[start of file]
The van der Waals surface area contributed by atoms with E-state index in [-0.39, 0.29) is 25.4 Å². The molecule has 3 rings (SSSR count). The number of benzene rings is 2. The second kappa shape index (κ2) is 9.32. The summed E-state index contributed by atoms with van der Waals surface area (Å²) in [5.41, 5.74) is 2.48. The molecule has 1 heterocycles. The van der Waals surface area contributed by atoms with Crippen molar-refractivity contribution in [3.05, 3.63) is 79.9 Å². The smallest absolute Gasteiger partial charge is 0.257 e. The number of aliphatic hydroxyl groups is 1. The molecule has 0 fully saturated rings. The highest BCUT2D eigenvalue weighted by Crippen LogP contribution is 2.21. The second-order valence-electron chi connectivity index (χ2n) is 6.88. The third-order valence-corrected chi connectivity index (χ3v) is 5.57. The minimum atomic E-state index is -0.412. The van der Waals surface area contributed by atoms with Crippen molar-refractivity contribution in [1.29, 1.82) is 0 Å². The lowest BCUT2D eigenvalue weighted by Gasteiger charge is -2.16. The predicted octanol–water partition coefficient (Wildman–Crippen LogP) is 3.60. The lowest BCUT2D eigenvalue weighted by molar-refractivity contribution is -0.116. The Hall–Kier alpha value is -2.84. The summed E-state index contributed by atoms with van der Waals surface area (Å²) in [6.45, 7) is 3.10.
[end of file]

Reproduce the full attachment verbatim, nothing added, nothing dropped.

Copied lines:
The van der Waals surface area contributed by atoms with E-state index in [-0.39, 0.29) is 25.4 Å². The molecule has 3 rings (SSSR count). The number of benzene rings is 2. The second kappa shape index (κ2) is 9.32. The summed E-state index contributed by atoms with van der Waals surface area (Å²) in [5.41, 5.74) is 2.48. The molecule has 1 heterocycles. The van der Waals surface area contributed by atoms with Crippen molar-refractivity contribution in [3.05, 3.63) is 79.9 Å². The smallest absolute Gasteiger partial charge is 0.257 e. The number of aliphatic hydroxyl groups is 1. The molecule has 0 fully saturated rings. The highest BCUT2D eigenvalue weighted by Crippen LogP contribution is 2.21. The second-order valence-electron chi connectivity index (χ2n) is 6.88. The third-order valence-corrected chi connectivity index (χ3v) is 5.57. The minimum atomic E-state index is -0.412. The van der Waals surface area contributed by atoms with Crippen molar-refractivity contribution in [1.29, 1.82) is 0 Å². The lowest BCUT2D eigenvalue weighted by Gasteiger charge is -2.16. The predicted octanol–water partition coefficient (Wildman–Crippen LogP) is 3.60. The lowest BCUT2D eigenvalue weighted by molar-refractivity contribution is -0.116. The Hall–Kier alpha value is -2.84. The summed E-state index contributed by atoms with van der Waals surface area (Å²) in [6.45, 7) is 3.10.